In many other countries though, primarily Western Europe and Japan, companies aren’t faced with the massive distances and space that you see in the US. It’s apples and oranges to compare, say Britain or Holland with the US. It’s hard to tell just who the author means by “many other countries” but I suspect the challenges posed are those of distance or the natural reluctance of Americans to heavily subsidize a very profitable industry.

    The comment about the radiologist press release was similarly spun. Nowhere in the release does it mention the unavailability of broadband as the problem. While the release refers to real-time interaction, it goes on to talk about the different systems and suggests that the main problem is a lack of interaction between them. This leads a careful reader to surmize that even with widespread broadband radiologists would still have technology issues. Bad form on that one.

    Of course, I’m always suspicious of people who are eager to “throw money” at an issue. However, when the facts are presented in such a self-servingly ambiguous way as this, the alarms go to eleven.

  8. Adding more government is never the solution. Russ is correct. Things aren’t perfect, but the current problems in broadband can all be related to the current state of too much government intervention (the FCC etc).

    There’s no reason my taxes should increase so I can provide Internet access to some remote pocket of the country. The people that truly want broadband will move to the places with the best services if it’s important. Next we’ll be providing every citizen with a computer and an iPhone.

    Anyone that thinks having a government run or sponsored internet would have to be out of their mind. The first thing they’ll want to do is filter the traffic, which is nearly impossible to do without hampering legitimate services. It would simply become a money pit with various companies and government organizations bidding for a government check.

  9. The financial mess we are in today is the long term outcome of actions our government made back in the 1990’s. The mess we are in did not start a few short years ago.

    The Communications Act of 1996, after 12-years has produced what outcome? ILECs are still share dominate, cable companies still dominate video and the “largest of the large” were allowed to merge to create even greater market power. (Too big to fail? Setting off any alarms!) Competition has been reduced to “technology modes” and customer choice of true facility based carrier options are few.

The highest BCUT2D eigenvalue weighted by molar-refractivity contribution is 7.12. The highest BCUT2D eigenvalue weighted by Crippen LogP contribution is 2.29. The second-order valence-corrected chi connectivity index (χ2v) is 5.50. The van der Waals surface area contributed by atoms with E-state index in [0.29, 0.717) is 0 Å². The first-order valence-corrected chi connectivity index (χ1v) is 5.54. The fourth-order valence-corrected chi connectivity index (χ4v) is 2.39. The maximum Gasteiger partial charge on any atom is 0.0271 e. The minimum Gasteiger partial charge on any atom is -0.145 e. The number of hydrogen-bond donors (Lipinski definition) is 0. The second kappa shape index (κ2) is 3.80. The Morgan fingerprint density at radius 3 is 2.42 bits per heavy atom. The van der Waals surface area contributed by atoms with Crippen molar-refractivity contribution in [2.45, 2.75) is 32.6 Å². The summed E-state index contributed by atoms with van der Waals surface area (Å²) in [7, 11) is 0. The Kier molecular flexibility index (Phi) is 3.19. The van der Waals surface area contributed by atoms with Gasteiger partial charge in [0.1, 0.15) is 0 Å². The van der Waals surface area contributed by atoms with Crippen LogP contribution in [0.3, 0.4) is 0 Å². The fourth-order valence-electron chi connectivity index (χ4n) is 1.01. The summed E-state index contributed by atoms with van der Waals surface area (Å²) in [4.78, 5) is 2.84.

The best thing government can do is get out of regulating telecom. They are not good at it. Based upon the Real Smart Guy lawyers and lobbyists that wrote the CA 1996, the proof is in the pudding.

    Government needs to place a sunset provision on various elements of CA 1996 and regulate clarity that would encourage private sector investment into ILEC/Cable Co competition. The Government should not and needs not to provide any tax incentives, loans, etc. that the “largest of the large” should have access. This would make matters worse. Any such program should be scale and needs based around a set of objectives to promote rational deployment of more local fiber infrastructure in direct competition to the ILEC and cable Companies. Don’t whine about wireless — fiber is the global platform for economic engine growth. Wireless has its place but it is not even close to the advantages and staying power of fiber optics … a fact of physics.

  10. I don’t know which is worse here, the hidden hand of Reed Hundt (Former FCC chair, Obama contributor, and longtime advocate of $25-50-100 billion “investment” in broadband) or the sad state of affairs that since Washington is appears to be (almost literally) printing money these days.

    We’re talking about throwing up to $25 billion just at GM, so it’s OK to talk about throwing money at all of our other problems these days. Hey, what’s over a trillion dollars in debt between friends, eh?

    Someone (yes, Mr. Obama, I do not envy you) is going to have to play triage between 1) Rebuilding existing but worn-out infrastructure, 2) Investing in clean tech/non-fossil fuel energy job creation, 3) Reforming health care, and about 4-8 other priorities.

    Maybe more money for broadband builds will make its way through the eye of the needle. But the ugliness involved in handing/rewarding AT&T for not investing in fiber to the home is not funny.

    What do you tell Verizon? “Here’s some more cash, let’s build faster?” Verizon estimates it will take about 7-10 years to put FiOS covering Washington D.C. Does more cash get them into other places faster?

    Forgive me, I am now running away screaming… .AHHHHHH!!!!! AHHHH!!!!! AHHH!!!